Lens on the Land
Rosemont: What’s at Stake
An introduction to the project and exibit
Who knew that jaguars, a rare orchid, and yellow-billed cuckoos inhabit a landscape just 15 miles southeast of Tucson? This unique region is also home to a growing wine industry, a world-class astronomy observatory, generations of ranching families, and thousands of years of Native American history and tradition. It’s all there, but these resources are under threat by the proposed Rosemont Mine, a massive Canadian-owned copper mine that, if realized, would result in a mine pit 3,000 feet deep and over 1 mile wide. The pit, mine tailings, waste, and other impacts would permanently disturb roughly 3,700 acres of public land within the Coronado National Forest.
The Lens on the Land photography exhibit brings both the region’s resources and threats to light by celebrating the rich biodiversity, riparian areas, cultural heritage, recreational opportunities, rural character, and economies that would be impacted by the Rosemont Mine. Never before has the cultural and ecological richness of the Santa Rita Mountains and surrounding watersheds been represented in an exhibit of this scope and scale.
Though the U.S. Forest Service recently issued a Final Environmental Impact Statement for the mine, the review process is far from complete. What’s at stake in the Forest Service’s decision and that of other agencies can never be replaced. Just a few of the impacts include:
- Loss and degradation of surface and groundwater resources that sustain critical aquatic and riparian areas as well as groundwater for human use
- Destruction of habitat and individuals representing nine endangered and threatened species, including the only known jaguar living in the U.S.
- Complete loss of 85 historic properties that include Native American remains and prehistoric sites, and resource-gathering locations thousands of years old
- Degradation of air quality throughout the region, including Saguaro National Park East & West, from mine vehicles, dirt roads, crushers and conveyors
- Permanent destruction of the area’s scenic integrity, including nine viewpoints along Highway 83 between I-10 and Sonoita
- Significant traffic increases along Highways 83 & 82, as the mine would generate 55-88 round- trip truck shipments daily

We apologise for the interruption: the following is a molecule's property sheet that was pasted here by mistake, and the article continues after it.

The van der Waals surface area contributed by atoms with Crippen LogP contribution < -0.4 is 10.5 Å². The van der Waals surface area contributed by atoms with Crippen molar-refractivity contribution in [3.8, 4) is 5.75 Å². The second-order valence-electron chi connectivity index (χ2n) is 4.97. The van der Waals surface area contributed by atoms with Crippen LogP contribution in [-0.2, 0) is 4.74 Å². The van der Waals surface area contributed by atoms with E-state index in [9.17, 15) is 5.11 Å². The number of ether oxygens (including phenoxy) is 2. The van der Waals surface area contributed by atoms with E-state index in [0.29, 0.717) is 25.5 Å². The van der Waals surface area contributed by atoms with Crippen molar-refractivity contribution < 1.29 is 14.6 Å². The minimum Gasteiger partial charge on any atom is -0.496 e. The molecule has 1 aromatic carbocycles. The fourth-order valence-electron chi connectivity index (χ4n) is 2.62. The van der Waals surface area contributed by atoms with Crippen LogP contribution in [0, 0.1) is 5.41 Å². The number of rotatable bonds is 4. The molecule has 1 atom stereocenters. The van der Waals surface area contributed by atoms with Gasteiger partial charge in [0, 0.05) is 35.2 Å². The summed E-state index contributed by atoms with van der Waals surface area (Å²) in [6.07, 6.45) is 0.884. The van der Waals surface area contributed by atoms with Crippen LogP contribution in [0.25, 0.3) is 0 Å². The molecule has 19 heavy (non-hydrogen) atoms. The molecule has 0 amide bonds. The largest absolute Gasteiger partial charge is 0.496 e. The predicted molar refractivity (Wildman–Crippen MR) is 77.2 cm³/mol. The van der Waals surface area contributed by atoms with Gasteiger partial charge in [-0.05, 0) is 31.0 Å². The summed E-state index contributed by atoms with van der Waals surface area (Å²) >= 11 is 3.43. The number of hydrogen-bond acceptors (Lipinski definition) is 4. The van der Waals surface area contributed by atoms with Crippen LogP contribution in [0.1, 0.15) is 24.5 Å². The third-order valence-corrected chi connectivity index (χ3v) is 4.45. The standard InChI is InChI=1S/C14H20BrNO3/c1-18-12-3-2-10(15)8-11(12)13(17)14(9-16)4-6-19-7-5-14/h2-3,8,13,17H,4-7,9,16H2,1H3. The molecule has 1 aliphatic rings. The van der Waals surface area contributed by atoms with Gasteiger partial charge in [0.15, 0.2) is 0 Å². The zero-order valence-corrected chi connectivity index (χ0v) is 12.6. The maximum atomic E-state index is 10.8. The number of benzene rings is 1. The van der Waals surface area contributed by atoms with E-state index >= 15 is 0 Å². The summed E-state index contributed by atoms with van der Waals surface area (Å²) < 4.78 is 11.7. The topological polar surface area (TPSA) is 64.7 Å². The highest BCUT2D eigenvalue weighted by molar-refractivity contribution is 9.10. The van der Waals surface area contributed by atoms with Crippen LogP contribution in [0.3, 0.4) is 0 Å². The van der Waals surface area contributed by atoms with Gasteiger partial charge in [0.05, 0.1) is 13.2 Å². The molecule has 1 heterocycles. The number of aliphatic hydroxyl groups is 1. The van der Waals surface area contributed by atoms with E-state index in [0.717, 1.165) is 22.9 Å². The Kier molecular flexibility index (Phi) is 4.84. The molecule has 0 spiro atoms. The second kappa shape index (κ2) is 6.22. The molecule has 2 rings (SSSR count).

- Compromised integrity of the region’s dark skies
- Decreased revenues from Southern Arizona’s 2.4 billion dollar tourism and recreation industryThese are just a few of the many impacts the mine will have on the environment, people, culture, and economy of our region.Through this exhibit, Tucson photographers Josh Schachter and Brian Forbes Powell, in collabora- tion with the Sonoran Institute and Save the Scenic Santa Ritas, seek to bring new perspectives to the resources at stake and the impacts of the proposed mine. Almost two years in the making, Lens on the Land includes photographs by a wide range of contributors, including professional photographers, biologists and concerned citizens throughout Southern Arizona and the West.
The Sonoran Institute inspires and enables community decisions and public policies that respect the land and people of western North America. The nonprofit Sonoran Institute, founded in 1990, works across the rapidly changing West to conserve and restore natural and cultural assets and to promote better management of growth and change. The Institute’s community-based approach emphasizes collaboration, civil dialogue, sound information, local knowledge, practical solutions and big-picture thinking.
Josh Schachter is a photographer, visual storyteller, community arts facilitator, social ecologist, and cultural organizer who has worked with organizations throughout the U.S. to document issues from urban revitalization to food security. His images have been published internationally in books, magazines, newspapers, films and web sites, in venues ranging from the New York Times to the Navajo Times. Josh earned a master’s degree in environmental management at the Yale School of Forestry and Environmental Studies, where he explored how youth could use photography to share their own lives and unique perspectives. Over the past 14 years he has collaborated on community-based storytelling and media projects with youth, teachers, neighborhood groups, and nonprofit organizations in places ranging from New Delhi to Nigeria to the US-Mexico border. In 2010 Josh received PhotoPhilanthropy’s International “Grand Prize Community-Based Activist Award” and in 2009 was the recipient of the “Arizona Teaching Artist Award for Innovation” from the Arizona Commission on the Arts.
Brian Forbes Powell is a Tucson-based photographer and ecologist. He grew up in Augusta Resources’ hometown of Vancouver, Canada. He holds undergraduate and graduate degrees in natural resource conservation. Brian has recieved a number of national and international photography awards, including a First Place in the Travel Photographer of the Year (2010) competition and Grand Prize in the National Geographic/Nikon Full Story Contest (2013). His favorite photographic subject and pursuit is to document the wild landscapes of southern Arizona.
Western Mining Action Network
Summit Hut’s Banff Grant
We would also like to thank these partner organizations and businesses who have donated time, materials and funds to help us meet our goals: